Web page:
Urban design is the process of designing and shaping the physical features of cities, towns and villages and planning for the provision of municipal services to residents and visitors.
A city is a large and permanent human settlement.
Urban Design for Successful Cities: Alexandros Washburn at TEDxEQChCh by TEDx Talks
In contrast to architecture, which focuses on the design of individual buildings, urban design deals with the larger scale of groups of buildings, streets and public spaces, whole neighborhoods and districts, and entire cities, with the goal of making urban areas functional, attractive, and sustainable.
A building, or edifice, is a structure with a roof and walls standing more or less permanently in one place, such as a house or factory.
Architecture is both the process and the product of planning, designing, and constructing buildings and other physical structures.
An architect is someone who plans, designs, and reviews the construction of buildings.
Architecture & urban design: Roy Strickland at TEDxEmbryRiddle by TEDx Talks
Urban design is an inter-disciplinary field that utilizes elements of many built environment professions, including landscape architecture, urban planning, architecture, civil engineering and municipal engineering.
Urban planning is a technical and political process concerned with the development and design of land use and the built environment, including air, water, and the infrastructure passing into and out of urban areas, such as transportation, communications, and distribution networksand the provision of municipal services to residents and visitors.
A civil engineer is a person who practices civil engineering – the application of planning, designing, constructing, maintaining, and operating infrastructures while protecting the public and environmental health, as well as improving existing infrastructures that have been neglected.
Civil engineering is a professional engineering discipline that deals with the design, construction, and maintenance of the physical and naturally built environment, including works like roads, bridges, canals, dams, and buildings.
In more recent times different sub-subfields of urban design have emerged such as strategic urban design, landscape urbanism, water-sensitive urban design, and sustainable urbanism.
Water-sensitive urban design is a land planning and engineering design approach which integrates the urban water cycle, including stormwater, groundwater and wastewater management and water supply, into urban design to minimise environmental degradation and improve aesthetic and recreational appeal.
Sustainable urbanism is both the study of cities and the practices to build them urbanism that focus on promoting their long term viability by reducing consumption, waste and harmful impacts on people and place while enhancing the overall well being of both people and place.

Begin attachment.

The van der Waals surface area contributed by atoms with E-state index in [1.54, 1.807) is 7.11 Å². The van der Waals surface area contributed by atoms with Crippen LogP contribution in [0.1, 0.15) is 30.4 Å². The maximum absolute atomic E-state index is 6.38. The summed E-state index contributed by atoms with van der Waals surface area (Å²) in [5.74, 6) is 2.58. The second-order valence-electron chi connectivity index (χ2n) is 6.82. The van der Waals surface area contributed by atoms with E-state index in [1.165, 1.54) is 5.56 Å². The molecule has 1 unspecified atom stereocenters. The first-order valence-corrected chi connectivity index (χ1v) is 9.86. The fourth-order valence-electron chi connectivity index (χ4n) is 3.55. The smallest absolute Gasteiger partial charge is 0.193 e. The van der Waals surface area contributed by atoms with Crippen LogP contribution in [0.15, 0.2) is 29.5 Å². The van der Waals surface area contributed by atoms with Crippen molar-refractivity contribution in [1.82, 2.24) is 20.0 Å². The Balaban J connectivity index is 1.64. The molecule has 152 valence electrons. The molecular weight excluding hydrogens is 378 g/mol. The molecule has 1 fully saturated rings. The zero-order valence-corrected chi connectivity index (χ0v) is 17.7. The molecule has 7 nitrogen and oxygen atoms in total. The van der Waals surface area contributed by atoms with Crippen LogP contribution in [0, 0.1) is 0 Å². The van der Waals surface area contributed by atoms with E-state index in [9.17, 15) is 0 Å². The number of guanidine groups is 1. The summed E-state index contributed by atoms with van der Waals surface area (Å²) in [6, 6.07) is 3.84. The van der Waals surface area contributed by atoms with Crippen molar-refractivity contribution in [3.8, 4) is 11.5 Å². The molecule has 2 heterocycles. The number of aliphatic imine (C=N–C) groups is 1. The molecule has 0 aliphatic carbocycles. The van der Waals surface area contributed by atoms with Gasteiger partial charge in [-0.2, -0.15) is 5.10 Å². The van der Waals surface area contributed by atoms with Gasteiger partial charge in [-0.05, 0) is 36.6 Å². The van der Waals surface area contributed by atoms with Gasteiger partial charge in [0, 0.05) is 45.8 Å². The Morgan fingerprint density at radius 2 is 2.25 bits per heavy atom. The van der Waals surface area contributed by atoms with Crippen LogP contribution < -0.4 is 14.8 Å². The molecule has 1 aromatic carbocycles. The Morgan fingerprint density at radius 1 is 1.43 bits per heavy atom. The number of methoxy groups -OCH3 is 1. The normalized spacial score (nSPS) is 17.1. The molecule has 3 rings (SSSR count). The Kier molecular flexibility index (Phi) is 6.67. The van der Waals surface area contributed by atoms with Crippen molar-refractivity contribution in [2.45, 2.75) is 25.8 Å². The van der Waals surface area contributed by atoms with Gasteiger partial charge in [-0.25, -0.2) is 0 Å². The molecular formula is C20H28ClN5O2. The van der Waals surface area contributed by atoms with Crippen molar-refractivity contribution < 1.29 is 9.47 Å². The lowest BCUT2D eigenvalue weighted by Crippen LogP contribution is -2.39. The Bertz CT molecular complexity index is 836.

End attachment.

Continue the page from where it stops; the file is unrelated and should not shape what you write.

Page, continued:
Landscape urbanism is a theory of urban planning arguing that the best way to organize cities is through the design of the city's landscape, rather than the design of its buildings.
Urban design demands an understanding of a wide range of subjects from physical geography to social science, and an appreciation for disciplines, such as real estate development, urban economics, political economy and social theory.
Real estate development, or property development, is a business process, encompassing activities that range from the renovation and re-lease of existing buildings to the purchase of raw land and the sale of developed land or parcels to others.
Urban economics is broadly the economic study of urban areas; as such, it involves using the tools of economics to analyze urban issues such as crime, education, public transit, housing, and local government finance.
Political economy is a term used for studying production and trade, and their relations with law, custom, and government, as well as with the distribution of national income and wealth.
Urban design is about making connections between people and places, movement and urban form, nature and the built fabric.
Urban design draws together the many strands of place-making, environmental stewardship, social equity and economic viability into the creation of places with distinct beauty and identity.
Urban design draws these and other strands together creating a vision for an area and then deploying the resources and skills needed to bring the vision to life.
Urban design theory deals primarily with the design and management of public space, and the way public places are experienced and used.
Public space includes the totality of spaces used freely on a day-to-day basis by the general public, such as streets, plazas, parks and public infrastructure.
Some aspects of privately owned spaces, such as building facades or domestic gardens, also contribute to public space and are therefore also considered by urban design theory.
Important writers on urban design theory include Christopher Alexander, Peter Calthorpe, Gordon Cullen, Andres Duany, Jane Jacobs, Mitchell Joachim, Jan Gehl, Allan B. Jacobs, Kevin Lynch, Aldo Rossi, Colin Rowe, Robert Venturi, William H. Whyte, Camillo Sitte, Bill Hillier and Elizabeth Plater-Zyberk.
Colin Rowe, was a British-born, American-naturalised architectural historian, critic, theoretician, and teacher; acknowledged as a major intellectual influence on world architecture and urbanism in the second half of the twentieth century and beyond, particularly in the fields of city planning, regeneration, and urban design.
Jan Gehl Hon. FAIA is a Danish architect and urban design consultant based in Copenhagen whose career has focused on improving the quality of urban life by re-orienting city design towards the pedestrian and cyclist.
Robert Charles Venturi Jr. was an American architect, founding principal of the firm Venturi, Scott Brown and Associates, and one of the major architectural figures of the twentieth century.